Where is your happy place?

Anywhere by the ocean with my boys.


What has surprised you most about becoming a mum?

How I can function on such little sleep!


What lesson has been the hardest to learn?

When to say no. I am a ‘yes’ person, so when I had a baby I didn’t want that to change, but I quickly learnt that there were limits of how thin I could spread myself socially and work-wise.


Who are the mums that really inspire you and why?

Eva Chen – her Instagram makes me smile no end. She has the most incredible work ethic and yet could not be more dedicated to her kids. The definition of #MumBoss.


What do you not get enough of and how will you change that in 2018?

SLEEP (I am sure everyone says that) but I can’t envisage that will change that much, so my second answer is exercise. I need to start looking after myself better physically, so I am going to dedicate an hour a week to myself. It won’t give me the body of Giselle but it will be enough to make me happy to be doing something for myself.


What three things would people not know about you?

I was born in New York.
I used to have an American accent as a child.
When I dream, my voice has an American accent (so weird, right?).


What do you remember most from your childhood?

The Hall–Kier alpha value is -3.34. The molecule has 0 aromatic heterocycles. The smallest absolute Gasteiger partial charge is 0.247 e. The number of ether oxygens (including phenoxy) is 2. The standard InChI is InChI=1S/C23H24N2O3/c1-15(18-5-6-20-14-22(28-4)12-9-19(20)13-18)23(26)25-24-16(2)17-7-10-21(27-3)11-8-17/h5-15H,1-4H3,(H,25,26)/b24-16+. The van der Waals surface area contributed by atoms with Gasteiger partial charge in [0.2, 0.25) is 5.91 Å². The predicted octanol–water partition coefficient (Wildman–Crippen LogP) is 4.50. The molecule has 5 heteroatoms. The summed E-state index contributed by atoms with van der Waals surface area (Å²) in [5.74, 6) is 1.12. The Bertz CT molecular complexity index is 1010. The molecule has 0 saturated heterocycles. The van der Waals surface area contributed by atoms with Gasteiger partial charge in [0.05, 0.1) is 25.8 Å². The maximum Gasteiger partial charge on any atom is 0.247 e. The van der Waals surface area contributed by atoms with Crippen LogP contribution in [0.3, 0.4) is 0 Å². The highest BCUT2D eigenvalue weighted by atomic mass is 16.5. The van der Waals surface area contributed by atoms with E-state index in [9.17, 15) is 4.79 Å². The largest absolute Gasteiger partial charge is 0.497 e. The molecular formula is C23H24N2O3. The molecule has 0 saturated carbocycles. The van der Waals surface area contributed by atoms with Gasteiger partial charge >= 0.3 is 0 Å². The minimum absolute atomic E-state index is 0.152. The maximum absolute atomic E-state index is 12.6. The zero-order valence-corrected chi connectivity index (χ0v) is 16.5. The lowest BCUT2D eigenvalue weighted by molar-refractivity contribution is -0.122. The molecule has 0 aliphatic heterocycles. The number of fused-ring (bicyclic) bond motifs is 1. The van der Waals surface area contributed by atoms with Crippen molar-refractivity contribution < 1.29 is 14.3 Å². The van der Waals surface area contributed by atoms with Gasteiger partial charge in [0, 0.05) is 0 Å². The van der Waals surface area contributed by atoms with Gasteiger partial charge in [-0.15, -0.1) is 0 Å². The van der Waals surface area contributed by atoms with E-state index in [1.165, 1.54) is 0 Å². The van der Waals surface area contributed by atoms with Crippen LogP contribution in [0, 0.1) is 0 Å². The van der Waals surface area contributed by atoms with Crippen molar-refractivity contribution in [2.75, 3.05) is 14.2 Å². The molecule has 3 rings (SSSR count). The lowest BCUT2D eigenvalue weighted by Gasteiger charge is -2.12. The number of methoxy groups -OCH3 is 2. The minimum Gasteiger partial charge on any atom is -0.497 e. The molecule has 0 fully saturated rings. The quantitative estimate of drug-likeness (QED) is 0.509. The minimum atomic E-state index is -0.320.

Apart from my American accent, I most remember family holidays, I think they were the real moments of my childhood. With an American father and a French mother, holidays were often spent visiting family. Being well-travelled gave me a real sense of adventure and made me realise how big the world is.


Who do you resemble most?

Someone told me I look like Penelope Cruz the other day. And whilst I categorically do not think that is the case, I think it would be remiss of me to not note it here.


Is there a book that has changed your view?

A Guide to Childbirth by Ina May Gaskin. I was terrified to give birth. This book changed all that. It’s a bit hippy dippy in parts, but it’s a midwife who explains all of the natural births she has taken part in. It includes very empowering first person accounts that made me feel like I could do it. And I did! I give it to all my girlfriends who are expecting.


What is your favourite parenting quote or advice?

“Everything is a phase” – teething, reflux, night-wakings, tantrums – it all passes eventually.


What is your sight for sore eyes?

A nice creamy flat white coffee. Works like a charm every time.


What is your most treasured possession?

My son.


What do you want to know before you die?

How on earth it came to be that Donald Trump was voted in as President of the United States. I don’t think I will ever find that out.


Jessica’s beauty must-haves for mums

For eyes: CONCEALER – every mum’s best friend – the Bobbi Brown Longwear Concealer is one of my favourites.
For lips: I am never far from a good lip balm. Staples are the By Terry Baume de Rose and Lanolips.
For coverage: A good tinted moisturiser is a foundation without the fuss. I discovered Givenchy’s Teint Couture Blurring balm when I was on maternity leave and I have never looked back.
For moisture: Anything with Hyaluronic Acid. Favourites are the serums by Niod and SkinCeuticals.
For cleansing: Sarah Chapman’s Ultimate Cleanse. It cleans and nourishes my tired skin beautifully.
For nails: Shellac – the working mum’s essentials (treat yourself to a mani at DryBy the beauty editor’s salon of choice).
For hair: Dry Shampoo, I would be lost without. Sam McKnight’s Lazy Girl is the ultimate dry shampoo, plus it smells heavenly too.